>>    without more support for 3-valued comparisons -- that is, without
>>    such actual functions that compare numbers, strings etc.  So
>>    perhaps this is better done in some additional library.
>> 2. The `data/order' interface has several problems that I think is
>>    best to resolve.
>>    - Regadless of the above, it seems like a good idea to extend the
>>      interface with a simple boolean predicate.  Maybe something like
>>      `datum<?' and possibly others.  This would address the issue that
>>      Danny raised above.
> From an order you can get the less-than and equality predicates:
>  (order-<? datum-order)
>  (order-=? datum-order)
>>    - I also think that it's not a great choice to require two
>>      functions for creating orders when in many cases a single boolean
>>      valued function can work fine.  Providing a way to create an
>>      order with a single function would make it easy to translate a
>>      boolean predicate into an order.  Is there any reason to require
>>      an explicit equality?
> No, I can add 'order-from-<?' and 'order-from-<=?'. As you point out below, it would be difficult to add these options the 'order' function itself, though.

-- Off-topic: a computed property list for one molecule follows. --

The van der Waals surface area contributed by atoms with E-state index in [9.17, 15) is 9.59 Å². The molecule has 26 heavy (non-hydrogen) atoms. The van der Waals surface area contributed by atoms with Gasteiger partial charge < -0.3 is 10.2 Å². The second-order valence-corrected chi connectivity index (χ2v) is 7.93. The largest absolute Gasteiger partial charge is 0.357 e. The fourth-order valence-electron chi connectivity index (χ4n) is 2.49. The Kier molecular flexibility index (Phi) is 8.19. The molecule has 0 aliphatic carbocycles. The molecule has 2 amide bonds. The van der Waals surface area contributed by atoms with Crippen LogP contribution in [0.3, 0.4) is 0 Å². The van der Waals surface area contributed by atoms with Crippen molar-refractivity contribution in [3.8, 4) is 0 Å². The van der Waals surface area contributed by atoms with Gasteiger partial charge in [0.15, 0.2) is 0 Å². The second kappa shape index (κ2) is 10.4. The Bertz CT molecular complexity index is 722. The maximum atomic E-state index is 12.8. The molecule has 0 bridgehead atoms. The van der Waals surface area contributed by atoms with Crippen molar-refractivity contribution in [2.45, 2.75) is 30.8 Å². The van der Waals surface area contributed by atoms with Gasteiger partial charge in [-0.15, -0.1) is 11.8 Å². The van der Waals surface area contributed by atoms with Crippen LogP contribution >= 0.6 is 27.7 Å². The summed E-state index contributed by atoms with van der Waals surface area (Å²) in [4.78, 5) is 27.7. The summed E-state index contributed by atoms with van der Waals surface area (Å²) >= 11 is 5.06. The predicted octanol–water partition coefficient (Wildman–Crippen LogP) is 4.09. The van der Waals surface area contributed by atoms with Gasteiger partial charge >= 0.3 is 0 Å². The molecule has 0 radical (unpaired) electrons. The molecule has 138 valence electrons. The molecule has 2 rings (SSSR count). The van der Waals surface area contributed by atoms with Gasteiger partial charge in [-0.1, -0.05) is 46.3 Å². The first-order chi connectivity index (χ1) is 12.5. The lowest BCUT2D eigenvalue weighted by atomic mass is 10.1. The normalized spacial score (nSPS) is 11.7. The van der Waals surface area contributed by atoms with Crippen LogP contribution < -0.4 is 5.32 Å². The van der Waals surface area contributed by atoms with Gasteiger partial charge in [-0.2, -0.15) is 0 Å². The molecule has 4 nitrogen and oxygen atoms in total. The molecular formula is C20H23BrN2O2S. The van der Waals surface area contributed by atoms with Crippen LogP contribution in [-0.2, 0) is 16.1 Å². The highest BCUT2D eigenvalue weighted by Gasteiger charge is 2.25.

>>      I don't know what would be a good way to do that.  AFAICT, this
>>      is not something that can fit the current interface because the
>>      equality is the first argument -- if it was the second, then it
>>      could be made optional.  But in addition to that I see at least
>>      one place (`order') where a single input function is assumed to
>>      be a comparator.  There could be a function that translates a
>>      boolean predicate to a comparator but IMO it's very confusing as
>>      is, that you can't just hand it over directly.
>>    - Another problem is the choice of '<  '= and'>  instead of the much
>>      more popular -1 0 +1.  This could be hand-waved away if it wasn't
>>      in actual use in our neighborhood, but there is already srfi-67,
>>      and I think that `soegaard/galore' on planet uses that too, and
>>      generally it seems like a bad idea to go with something different
>>      that leads to a constant need for translating values back and
>>      forth.  This comes in addition to the actual reasons for using
>>      the integer values which are listed in the srfi (like using the
>>      result as an index offset, getting a reversed order with a simple
>>      negation, etc).
> See above.
>> 3. When I looked for mentions of sorting in the data collection, I
>>    noticed `data/heap': this code *does* use a binary comparison, but
>>    it's expecting a `<=?' instead of a `<?'.  This makes it
>>    incompatible with both (the current) `data/order' and with `sort'.
>>    Is there a particular reason for this odd choice?  (The best guess
>>    I have is that this is a translation of some internal code?)
> IIRC, data/heap came before data/order and hasn't been updated.
>>    In addition to that, there is the order of inputs to `heap-sort!'
>>    which contradicts the order of inputs to `sort', which again, seems
>>    like an inconsistent interface.
> Yes, that just seems like a mistake.
> Ryan